Not necessarily. Times are slowly changing but it's still pretty normal for their just to be two pipes coming out of the wall and that's it. Really.

 

oh boy :o So different in Germany. I have been spoiled in the US, I was always finding apartments in like the first day of my search. Damn, that will be challenging. But i think your advice is what I will end up doing indeed.

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5 minutes ago, hthought said:

The 4 wall apartment sounds super challenging to me, especially since i have no idea about plumbing etc..

This refers only to the kitchen. The bathrooms will have all the necessary fittings and fixtures.

 

If a place is advertised without a kitchen, however, then all you'll likely have is the electrical outlets and the plumbing connections in the wall. You then buy a (fitted) kitchen and the installers take care of everything.

 

Another thing you should be aware of is that light fixtures generally aren't included in unfurnished places either. If you're lucky, they'll leave you a hanging lamp with a bare bulb in the entryway, but that's often it.

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Looking at immobilienscout24, it does look like there are quite a few nice options around 2k indeed, even less than that.

 

I did search for equipped kitchens + parking for instance, I am seeing quite some compelling ones

 

https://www.immobilienscout24.de/Suche/S-T/Wohnung-Miete/Bayern/Muenchen/-/2,00-3,00/-/-/-/-/-/true/true/-/-/-/-/-/-/-/-/-/-/-/50000?enteredFrom=result_list

 

This will definitely turn out to be interesting lol :D

 

Thanks a lot to everyone for the help ! Really really appreciate that guys !

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No, you won't do any plumbing don't worry.  If you decide to take an apartment without kitchen then you go to a kitchen supplier, choose a set-up you like and they deliver and fit it for you, at a price of course.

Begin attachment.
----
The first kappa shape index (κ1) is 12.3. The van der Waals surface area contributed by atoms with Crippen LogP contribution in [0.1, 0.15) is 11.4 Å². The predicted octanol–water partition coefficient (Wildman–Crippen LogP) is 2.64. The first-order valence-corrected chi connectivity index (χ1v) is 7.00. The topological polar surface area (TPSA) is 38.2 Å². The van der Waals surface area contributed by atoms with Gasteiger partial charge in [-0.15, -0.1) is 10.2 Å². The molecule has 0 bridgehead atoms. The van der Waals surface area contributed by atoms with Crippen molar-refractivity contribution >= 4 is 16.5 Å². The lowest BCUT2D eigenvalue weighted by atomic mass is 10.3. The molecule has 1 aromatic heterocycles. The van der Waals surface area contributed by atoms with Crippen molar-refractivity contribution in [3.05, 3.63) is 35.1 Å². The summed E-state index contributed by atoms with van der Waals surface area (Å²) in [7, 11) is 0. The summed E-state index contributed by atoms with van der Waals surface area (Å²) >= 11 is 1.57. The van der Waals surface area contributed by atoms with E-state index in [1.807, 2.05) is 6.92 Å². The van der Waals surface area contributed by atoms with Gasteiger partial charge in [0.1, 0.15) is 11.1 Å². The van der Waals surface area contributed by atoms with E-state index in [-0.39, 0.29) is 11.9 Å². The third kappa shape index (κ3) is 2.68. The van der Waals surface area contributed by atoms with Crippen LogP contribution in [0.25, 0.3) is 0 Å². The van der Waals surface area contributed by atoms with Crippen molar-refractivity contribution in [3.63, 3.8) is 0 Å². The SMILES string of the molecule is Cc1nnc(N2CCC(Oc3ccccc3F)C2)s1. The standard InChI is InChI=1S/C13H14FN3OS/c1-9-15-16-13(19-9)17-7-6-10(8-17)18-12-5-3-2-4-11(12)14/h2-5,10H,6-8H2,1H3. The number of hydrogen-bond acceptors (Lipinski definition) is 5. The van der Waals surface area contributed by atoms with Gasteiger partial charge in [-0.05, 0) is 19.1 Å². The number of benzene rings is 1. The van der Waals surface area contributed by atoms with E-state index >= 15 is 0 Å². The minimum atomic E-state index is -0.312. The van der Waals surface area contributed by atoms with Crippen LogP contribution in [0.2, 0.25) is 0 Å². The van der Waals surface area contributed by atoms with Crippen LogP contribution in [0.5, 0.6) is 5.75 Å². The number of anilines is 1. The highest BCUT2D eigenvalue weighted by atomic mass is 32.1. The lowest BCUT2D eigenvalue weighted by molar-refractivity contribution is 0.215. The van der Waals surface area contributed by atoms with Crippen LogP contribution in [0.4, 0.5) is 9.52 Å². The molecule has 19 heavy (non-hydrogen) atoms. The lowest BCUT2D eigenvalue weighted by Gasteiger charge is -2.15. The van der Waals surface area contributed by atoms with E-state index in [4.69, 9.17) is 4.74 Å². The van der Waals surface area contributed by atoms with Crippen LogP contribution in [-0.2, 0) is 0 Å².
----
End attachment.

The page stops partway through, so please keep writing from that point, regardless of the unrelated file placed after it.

I moved here exactly 21 years ago this last weekend and the move was with the same company as I'd worked for in the UK, but starting afresh here. Fortunately the company covered my living until I found my own place so they put me in an apart-hotel in Munich. The benefits of a serviced room but with a little kitchen so I could do my own cooking. It was so much easier to find something 21 years ago but it still took 3 months to find a place.

 

Edit: When I moved here the company paid me a moving allowance which I had to negotiate. I took into account the fact I'd have to buy a kitchen, light fittings ... etc and negotiated what I'd be happy with. Then came the big shock; it was paid here in DE and was taxed. OK, so in my tax return the following year I got about half of the the tax on that back ... but .....

Moral of the story being get any relocation allowances paid in the USA before you move, not here!

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3 minutes ago, Malt-Teaser said:

No, you won't do any plumbing don't worry.  If you decide to take an apartment without kitchen then you go to a kitchen supplier, choose a set-up you like and they deliver and fit it for you, at a price of course.